We wait, some with baited breath, for the November elections to see whether the Democrats will lose either the House or the Senate. Contrary to White House Press Secretary Robert Gibbs’ assessment, I am not willing to say that Democrats could lose the House. But clearly there will be major losses for Democrats in Congress.
The question is why after only two years of Democrats controlling the White House, the House of Representatives and the Senate are we talking about such losses? Is it inevitable that in midterm elections the party in power loses seats? Is the fight only over how many? Is it because when you do something different the people want to put the brakes on change or is it that this year’s losses will be the result of Democrats being too timid in moving forward the social agenda they promised the voters?
I think it is a combination of all those things. It will take many years for voters to feel the impact of the key bills that Congress passed — healthcare reform, the stimulus and financial reform packages. Unemployment hovers around 10 percent, many of the reforms in the healthcare bill don’t take effect until 2014 and most people have no idea of what the financial reform legislation will mean to them.
There are many interest groups that make up the base of the Democratic Party, including women, unions, the LGBT community and Latinos. They’re all wondering what happened to the urgency for passing social legislation they support that directly impacts their lives. Those are the groups that the Democratic Party needs to excite and get to the polls if they want to limit the anticipated losses in November. Yet many of those groups are looking at the Democratic Party and thinking, “You told us in 2008 that if we donate money, get our people to the polls, work hard and put our trust in you, that you will return that trust by passing legislation that helps us. Now you tell us, sorry we couldn’t do it but keep trusting us because the other party is worse.”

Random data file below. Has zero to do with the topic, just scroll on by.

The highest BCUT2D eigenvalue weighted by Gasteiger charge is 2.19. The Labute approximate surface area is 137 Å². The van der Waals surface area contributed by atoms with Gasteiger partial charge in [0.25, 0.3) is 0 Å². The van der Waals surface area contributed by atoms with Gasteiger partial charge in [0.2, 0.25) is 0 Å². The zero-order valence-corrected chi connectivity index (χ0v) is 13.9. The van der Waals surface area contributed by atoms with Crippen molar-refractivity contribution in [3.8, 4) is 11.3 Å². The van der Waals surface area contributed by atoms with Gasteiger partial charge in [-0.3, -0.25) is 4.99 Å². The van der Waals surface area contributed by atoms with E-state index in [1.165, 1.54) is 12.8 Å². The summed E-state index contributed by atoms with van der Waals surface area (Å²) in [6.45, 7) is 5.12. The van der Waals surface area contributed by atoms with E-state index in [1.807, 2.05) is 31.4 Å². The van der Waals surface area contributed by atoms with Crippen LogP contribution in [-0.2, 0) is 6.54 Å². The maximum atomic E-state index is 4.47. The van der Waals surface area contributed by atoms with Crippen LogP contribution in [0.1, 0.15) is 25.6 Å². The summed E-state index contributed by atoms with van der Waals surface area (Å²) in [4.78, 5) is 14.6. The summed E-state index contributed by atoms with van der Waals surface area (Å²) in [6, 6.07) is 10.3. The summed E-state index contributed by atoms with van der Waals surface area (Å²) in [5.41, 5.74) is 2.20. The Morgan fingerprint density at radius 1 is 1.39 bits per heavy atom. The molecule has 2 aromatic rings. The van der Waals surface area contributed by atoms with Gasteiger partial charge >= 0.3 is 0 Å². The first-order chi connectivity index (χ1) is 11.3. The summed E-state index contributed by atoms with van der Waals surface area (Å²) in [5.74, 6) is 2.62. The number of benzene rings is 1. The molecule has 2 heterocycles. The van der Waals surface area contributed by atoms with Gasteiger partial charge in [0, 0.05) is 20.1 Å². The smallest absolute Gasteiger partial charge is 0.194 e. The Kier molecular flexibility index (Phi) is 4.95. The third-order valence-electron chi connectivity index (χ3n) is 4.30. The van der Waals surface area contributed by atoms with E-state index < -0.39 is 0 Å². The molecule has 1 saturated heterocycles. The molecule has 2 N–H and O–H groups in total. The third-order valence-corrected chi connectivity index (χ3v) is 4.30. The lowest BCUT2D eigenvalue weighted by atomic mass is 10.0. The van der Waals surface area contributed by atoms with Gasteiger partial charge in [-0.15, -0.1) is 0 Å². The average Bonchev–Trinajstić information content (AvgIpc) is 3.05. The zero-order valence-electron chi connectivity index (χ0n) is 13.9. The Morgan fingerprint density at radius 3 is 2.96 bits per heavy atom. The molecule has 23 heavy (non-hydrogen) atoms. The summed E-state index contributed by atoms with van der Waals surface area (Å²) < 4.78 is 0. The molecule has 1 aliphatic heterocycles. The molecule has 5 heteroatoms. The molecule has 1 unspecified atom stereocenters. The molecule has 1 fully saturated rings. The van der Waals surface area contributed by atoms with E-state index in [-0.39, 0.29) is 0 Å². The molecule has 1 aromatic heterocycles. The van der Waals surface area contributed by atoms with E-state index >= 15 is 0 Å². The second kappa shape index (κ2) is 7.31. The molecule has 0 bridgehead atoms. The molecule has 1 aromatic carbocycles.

That’s a hard message to sell and an even harder one to buy, even if true. The inability to sell it is seen in the latest Gallup Poll numbers, which show that there is a more than 20 percent difference in excitement for the November elections with the Democrats on the losing end of that excitement meter.
As a Democrat and a member of the LGBT community I have a really hard time getting excited about this election. I look at my party and think, “Where is the urgency on my issues?” Where is the urgency for repealing “Don’t Ask, Don’t Tell” when 82 percent of the country supports repeal, including even Bill O’Reilly? Where is the urgency for passing ENDA? Where is the urgency for passing legislation to give LGBT federal government employees health insurance and other benefits for their partners?
I am thankful that the hate crimes act was finally passed and signed and that there are some other benefits the president has extended with the stroke of a pen. But the big issues haven’t been accomplished and in some cases the feeling is no one is seriously trying. The sense in the LGBT community and the other Democratic base communities is that if we have the huge majorities we have in Congress today and we can’t move these issues forward, why is it that we should continue to give money to groups like the DNC or DCCC who then give it to Democrats who won’t vote for our issues anyway. It is hard for most people to continue to buy that argument.
I understand how Congress works. I know that with a Republican-controlled Congress that marriage equality in D.C. is at risk. Then again, we have a Congress controlled by Democrats now that couldn’t pass either legislative or budget autonomy for the District.
So I understand groups like GetEqual that are taking to the streets and using tactics we haven’t seen since the early days of ACT-UP and the anti-war movement. They believe we need to be heard and to remind Democrats to stop taking us for granted.
It is a conundrum for sure. But it is one that President Obama, Speaker Nancy Pelosi and Majority Leader Harry Reid must deal with if they want our support. They wanted the power and we are now demanding they use it. Promises for the future aren’t enough to excite us anymore if we don’t feel any sense of urgency to meet the promises of the past.